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Advani-Rajnath cold war behind BJP's Karnataka crisis?

By A Correspondent
Last updated on: November 02, 2009 17:44 IST
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Is the ongoing cold war between Bharatiya Janata Party President Rajnath Singh and senior leader L K Advani responsible for the BJP crisis in Karnataka?

For over a week now Karnataka Chief Minister B S Yeddyurappa has confonted a revolt led by the rich and powerful Reddy brothers, the mining tycoons from Bellary in north Karnataka.

The controversial Reddy brothers came into the limelight by financing the BJP's campaign, which helped the party come to power for the first time in south India.

The Reddy brothers -- Tourism Minister G Janardhana Reddy and Revenue Minister G Karunakara Reddy -- lead a faction within the state BJP who want Yeddyurappa replaced as chief minister.

But some BJP leaders believe that the issue is not about Yeddyurappa's moves to contain the mining interests of the Reddy brothers in Bellary. The Rajnath Singh camp, which is pitted in a bitter battle with the Advani camp, has been accusing former Union minister Ananth Kumar, who is close to Advani, of triggering the crisis.

According to BJP sources, Arun Jaitely, who has been asked to mediate and locate a solution, has not been allowed a fair run. Jaitley is said to be quite fond of Yeddyurappa, but there is pressure within the party in New Delhi not to allow the issue to be settled amicably.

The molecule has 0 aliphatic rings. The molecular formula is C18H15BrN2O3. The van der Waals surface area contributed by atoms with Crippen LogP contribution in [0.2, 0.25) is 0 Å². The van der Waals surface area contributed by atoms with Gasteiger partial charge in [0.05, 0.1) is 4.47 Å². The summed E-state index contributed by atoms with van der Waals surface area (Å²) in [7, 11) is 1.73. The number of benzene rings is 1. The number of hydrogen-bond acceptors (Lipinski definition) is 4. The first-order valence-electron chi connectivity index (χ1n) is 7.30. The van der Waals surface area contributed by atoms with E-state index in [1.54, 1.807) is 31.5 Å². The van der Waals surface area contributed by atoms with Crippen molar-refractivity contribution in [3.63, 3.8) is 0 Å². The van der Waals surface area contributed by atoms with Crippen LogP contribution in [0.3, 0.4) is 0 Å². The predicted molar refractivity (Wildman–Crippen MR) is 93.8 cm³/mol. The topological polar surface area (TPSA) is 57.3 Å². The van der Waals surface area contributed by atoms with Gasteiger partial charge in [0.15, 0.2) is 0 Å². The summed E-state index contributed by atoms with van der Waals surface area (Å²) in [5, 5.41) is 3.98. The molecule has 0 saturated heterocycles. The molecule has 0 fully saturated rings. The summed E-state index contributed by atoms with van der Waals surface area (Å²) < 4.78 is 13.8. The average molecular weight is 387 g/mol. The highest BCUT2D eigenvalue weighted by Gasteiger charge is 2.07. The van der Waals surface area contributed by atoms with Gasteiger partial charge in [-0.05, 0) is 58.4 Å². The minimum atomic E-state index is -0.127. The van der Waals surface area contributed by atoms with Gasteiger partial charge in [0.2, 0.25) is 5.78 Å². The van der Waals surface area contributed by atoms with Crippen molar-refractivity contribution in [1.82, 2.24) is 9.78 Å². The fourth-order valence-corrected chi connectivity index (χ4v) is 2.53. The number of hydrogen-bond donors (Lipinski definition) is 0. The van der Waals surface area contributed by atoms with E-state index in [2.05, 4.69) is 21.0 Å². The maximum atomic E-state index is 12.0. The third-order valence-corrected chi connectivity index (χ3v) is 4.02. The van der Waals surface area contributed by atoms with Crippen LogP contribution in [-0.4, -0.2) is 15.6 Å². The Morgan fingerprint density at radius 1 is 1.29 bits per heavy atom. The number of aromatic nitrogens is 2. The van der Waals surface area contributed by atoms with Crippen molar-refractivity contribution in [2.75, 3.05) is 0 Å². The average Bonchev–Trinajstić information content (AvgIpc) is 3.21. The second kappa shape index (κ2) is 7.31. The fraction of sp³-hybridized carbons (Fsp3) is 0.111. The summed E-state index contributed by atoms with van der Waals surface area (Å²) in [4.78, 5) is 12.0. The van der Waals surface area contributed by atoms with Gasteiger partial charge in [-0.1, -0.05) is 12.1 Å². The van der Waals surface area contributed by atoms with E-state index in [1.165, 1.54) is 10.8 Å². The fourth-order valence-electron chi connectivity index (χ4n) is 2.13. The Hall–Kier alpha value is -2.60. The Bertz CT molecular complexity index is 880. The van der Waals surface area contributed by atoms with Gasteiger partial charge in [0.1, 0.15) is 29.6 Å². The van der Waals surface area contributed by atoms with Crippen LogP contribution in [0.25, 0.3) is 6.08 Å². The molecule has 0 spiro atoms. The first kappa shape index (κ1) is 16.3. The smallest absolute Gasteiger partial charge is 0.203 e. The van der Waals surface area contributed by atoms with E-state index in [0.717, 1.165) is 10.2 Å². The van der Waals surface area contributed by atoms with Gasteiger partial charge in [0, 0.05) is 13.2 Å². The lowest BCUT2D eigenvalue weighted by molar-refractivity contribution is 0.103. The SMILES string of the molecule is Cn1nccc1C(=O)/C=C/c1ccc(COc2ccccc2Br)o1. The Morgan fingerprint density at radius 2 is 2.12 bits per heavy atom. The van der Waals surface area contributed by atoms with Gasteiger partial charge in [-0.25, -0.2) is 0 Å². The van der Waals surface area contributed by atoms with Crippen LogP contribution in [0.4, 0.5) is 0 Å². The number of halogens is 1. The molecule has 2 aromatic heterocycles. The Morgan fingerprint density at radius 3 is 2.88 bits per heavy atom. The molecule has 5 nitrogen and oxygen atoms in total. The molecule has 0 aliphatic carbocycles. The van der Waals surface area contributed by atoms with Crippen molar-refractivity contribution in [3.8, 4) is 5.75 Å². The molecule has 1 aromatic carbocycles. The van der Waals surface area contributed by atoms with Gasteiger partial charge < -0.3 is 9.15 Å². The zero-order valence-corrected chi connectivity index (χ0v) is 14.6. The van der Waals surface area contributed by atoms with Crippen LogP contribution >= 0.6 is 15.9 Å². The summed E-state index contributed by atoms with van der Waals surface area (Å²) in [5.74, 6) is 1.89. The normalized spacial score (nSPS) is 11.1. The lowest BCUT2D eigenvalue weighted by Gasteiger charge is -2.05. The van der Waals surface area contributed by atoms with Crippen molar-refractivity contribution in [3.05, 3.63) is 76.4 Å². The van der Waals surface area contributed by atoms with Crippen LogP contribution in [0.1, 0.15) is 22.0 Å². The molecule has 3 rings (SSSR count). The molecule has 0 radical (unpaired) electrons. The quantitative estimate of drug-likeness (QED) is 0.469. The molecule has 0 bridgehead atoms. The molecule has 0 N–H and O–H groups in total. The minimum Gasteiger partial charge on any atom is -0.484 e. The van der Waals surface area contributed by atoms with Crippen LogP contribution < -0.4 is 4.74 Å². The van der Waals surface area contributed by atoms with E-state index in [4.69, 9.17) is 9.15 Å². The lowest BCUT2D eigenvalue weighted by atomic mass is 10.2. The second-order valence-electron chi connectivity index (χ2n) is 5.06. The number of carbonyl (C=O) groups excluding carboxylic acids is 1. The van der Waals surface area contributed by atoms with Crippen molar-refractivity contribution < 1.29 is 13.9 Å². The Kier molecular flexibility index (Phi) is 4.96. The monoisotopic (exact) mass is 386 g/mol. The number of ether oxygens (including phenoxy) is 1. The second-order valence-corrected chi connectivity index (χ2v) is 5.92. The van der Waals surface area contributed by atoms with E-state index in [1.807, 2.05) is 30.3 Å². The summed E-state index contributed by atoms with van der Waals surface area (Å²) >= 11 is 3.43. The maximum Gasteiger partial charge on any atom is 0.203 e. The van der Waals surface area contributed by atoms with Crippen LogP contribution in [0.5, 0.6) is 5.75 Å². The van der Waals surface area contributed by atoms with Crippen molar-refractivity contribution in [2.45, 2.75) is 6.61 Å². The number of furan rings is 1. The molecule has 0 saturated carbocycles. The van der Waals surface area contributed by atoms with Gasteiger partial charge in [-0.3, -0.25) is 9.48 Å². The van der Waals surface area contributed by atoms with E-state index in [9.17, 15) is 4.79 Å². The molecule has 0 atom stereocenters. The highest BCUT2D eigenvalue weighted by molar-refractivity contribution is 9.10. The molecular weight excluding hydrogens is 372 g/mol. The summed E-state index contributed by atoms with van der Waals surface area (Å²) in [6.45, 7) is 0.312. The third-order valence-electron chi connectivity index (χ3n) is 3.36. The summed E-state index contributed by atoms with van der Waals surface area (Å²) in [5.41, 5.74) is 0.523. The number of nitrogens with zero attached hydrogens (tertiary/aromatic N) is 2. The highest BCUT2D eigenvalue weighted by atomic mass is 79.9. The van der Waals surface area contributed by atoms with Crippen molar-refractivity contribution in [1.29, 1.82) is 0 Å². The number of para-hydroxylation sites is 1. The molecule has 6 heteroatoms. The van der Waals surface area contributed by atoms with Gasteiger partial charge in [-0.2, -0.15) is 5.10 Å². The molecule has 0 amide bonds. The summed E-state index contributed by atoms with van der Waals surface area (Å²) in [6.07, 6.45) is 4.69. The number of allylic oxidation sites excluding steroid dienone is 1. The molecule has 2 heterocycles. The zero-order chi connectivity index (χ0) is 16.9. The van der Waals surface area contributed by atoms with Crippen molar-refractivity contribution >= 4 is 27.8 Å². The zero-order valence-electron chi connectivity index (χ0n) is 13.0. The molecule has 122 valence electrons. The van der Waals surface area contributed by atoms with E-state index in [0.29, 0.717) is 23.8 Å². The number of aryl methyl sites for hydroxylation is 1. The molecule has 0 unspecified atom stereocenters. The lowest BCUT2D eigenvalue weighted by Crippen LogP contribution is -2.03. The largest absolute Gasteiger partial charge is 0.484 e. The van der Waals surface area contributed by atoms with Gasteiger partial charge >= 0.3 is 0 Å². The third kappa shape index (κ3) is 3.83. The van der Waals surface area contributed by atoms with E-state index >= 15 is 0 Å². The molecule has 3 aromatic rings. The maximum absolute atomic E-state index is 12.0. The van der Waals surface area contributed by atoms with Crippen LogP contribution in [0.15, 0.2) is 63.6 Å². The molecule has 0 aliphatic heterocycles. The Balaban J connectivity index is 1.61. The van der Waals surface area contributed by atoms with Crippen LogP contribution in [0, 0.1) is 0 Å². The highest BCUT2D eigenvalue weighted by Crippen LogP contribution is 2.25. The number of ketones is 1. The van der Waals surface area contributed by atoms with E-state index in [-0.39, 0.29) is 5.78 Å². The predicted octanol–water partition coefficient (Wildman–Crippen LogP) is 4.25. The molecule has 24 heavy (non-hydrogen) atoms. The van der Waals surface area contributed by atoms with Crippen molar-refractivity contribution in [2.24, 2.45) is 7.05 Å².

Alluding to the complexities involved, one party insider pointed out that Sushma Swaraj's influence extends to the local politics of Bellary. The BJP's deputy leader in the Lok Sabha unsuccessfully fought a general election against Sonia Gandhi from Bellary in 1999 and is a strong supporter of the Reddy brothers in New Delhi.

Rajnath Singh, who supports Yeddyurappa, is in no mood to accept Jaitley's version of events in Bengaluru. Sources close to him say Singh may take a decision diametrically opposite to the one recommended by Jaitley. He is only waiting for some time to lapse before he does so.

The Rajnath faction claims Ananth Kumar met the Reddy brothers at 12.30 am on October 25. The meeting at Parijat, Janardana Reddy's home, continued till 3 am, so claims this version.

Five hours later, at 8.30 am, Ananth Kumar flew to Hubli by a chartered aircraft. He met Karnataka Speaker Jagdish Shettar at 1.35 pm at his brother Nand Kumar's home. Shettar is the Reddys's reported candidate to replace Yeddyurappa, who is Ananth Kumar's old rival in Karnataka BJP politics.

Ananth Kumar has strongly denied that he is behind the Reddy brothers's revolt and says he only met Shettar at a public event on October 25.

The Reddy brothers revolted against Yeddyurappa the same evening.

Sources say it is ethically improper for the speaker of a legislature to be actively involved in dissident activities. "Shettar's involvement is stopping the BJP from taking action against the dissidents," a party source said. On Monday morning, Yeddyurappa denied that Ananth Kumar was involved in the rebellion.

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A Correspondent in New Delhi